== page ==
ICYMI: New York Times Editorial Calls on Lawmakers, Regulators to Address Abuses of the U.S. Patent System

Ample Evidence Points to Drugmakers as Biggest Abusers of the U.S. Patent System, Solutions including the “Restoring the America Invents Act” are Needed

IN CASE YOU MISSED IT: In case you missed it, The New York Times published an editorial titled, “Save America’s Patent System” on Saturday, April 16 with contribution from CAPA Executive Director Matthew Lane pointing to major flaws within the U.S. patent system and ways lawmakers and regulators, such as the U.S Patent and Trademark office (USPTO), can pass meaningful reforms to restore balance between competition and innovation.  As ample evidence builds against some of the nation’s largest drugmakers who use anti-competitive tactics to extend market exclusivity of brand-name drugs, solutions like the bipartisan “Restoring the America Invents Act” (RAIA) could be a critical solution to increasing low-cost alternatives in the marketplace and reduce costs for millions of American patients.

Key excerpts:

  • “Twelve of the drugs that Medicare spends the most on are protected by more than 600 patents in total, according to the committee. Many of those patents contain little that’s truly new. But the thickets they create have the potential to extend product monopolies for decades. In so doing, they promise to add billions to the nation’s soaring health care costs — and to pharmaceutical coffers.”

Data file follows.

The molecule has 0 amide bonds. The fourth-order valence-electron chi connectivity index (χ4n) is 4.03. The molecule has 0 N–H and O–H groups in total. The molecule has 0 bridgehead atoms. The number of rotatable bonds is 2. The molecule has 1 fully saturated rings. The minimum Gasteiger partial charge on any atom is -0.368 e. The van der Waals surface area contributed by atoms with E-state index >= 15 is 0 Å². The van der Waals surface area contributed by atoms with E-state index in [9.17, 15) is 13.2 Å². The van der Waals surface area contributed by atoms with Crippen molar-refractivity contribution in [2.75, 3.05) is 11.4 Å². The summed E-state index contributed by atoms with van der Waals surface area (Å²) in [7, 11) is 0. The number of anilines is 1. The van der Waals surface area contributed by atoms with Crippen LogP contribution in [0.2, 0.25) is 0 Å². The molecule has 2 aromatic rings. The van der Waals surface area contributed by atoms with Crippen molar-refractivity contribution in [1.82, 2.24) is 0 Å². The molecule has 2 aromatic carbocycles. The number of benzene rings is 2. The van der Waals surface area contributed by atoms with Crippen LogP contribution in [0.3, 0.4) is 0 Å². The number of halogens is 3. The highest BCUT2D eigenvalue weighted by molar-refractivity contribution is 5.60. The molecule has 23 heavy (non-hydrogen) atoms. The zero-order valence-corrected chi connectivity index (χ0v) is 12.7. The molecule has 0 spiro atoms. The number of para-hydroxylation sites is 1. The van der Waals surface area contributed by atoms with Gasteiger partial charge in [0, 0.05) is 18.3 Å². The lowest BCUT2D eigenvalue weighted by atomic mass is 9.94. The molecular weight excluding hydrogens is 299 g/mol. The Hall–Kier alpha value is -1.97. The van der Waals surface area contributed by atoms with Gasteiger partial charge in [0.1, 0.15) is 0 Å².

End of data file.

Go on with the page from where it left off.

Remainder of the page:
• “The best way to ensure that patents spur innovation instead of thwarting it is to set a high standard for what deserves patent protection in the first place and then to honor it. In the United States, that standard already exists: To secure a patent, an invention must be truly novel and nonobvious, it must be described in enough detail for a reasonably qualified person to build and use it, and it must actually work. The problem is these rules are poorly enforced. The pharmaceutical industry is a good example. Nearly 80 percent of the drugs associated with new patents between 2005 and 2015 were not new.”
  • “The Patent Trial and Appeal Board, a panel of judges that reviews and decides on patent challenges without lengthy court battles, was meant to solve at least some of these problems. But it has been beset by criticism and legal challenges since its creation in 2012. It has also been undermined by Trump-era policies that allow the patent office to deny legitimate patent challenges for purely bureaucratic reasons. During the Trump administration, critics say, such discretionary denials allowed scores of dubious patents to stand.”
  • “Lawmakers should pass the Restoring the America Invents Act, a bill that would limit such discretionary denials, and Ms. Vidal should use her authority to curb this practice in the meantime. Officials should also consider broader fixes: Make it easier to challenge bad patents before they are granted. Force secondary pharmaceutical patents to undergo an automatic review by the appeal board. Rethink the legal structure for patent challenges. ‘The appeals court tends to be an echo chamber,’ said Matthew Lane, a patent lawyer with the public advocacy group InSight Public Affairs. ‘Because judges there tend to come from and listen to the patent bar.’”
  • “Ms. Vidal should make collaboration with regulatory agencies the rule. She should also work with the Federal Trade Commission, an agency whose job it is to ferret out exactly the kind of anticompetitive practices that the patent office is vulnerable to.”

Read the full piece by the New York Times Editorial Board HERE.

Read more on other solutions to end patent abuse HERE.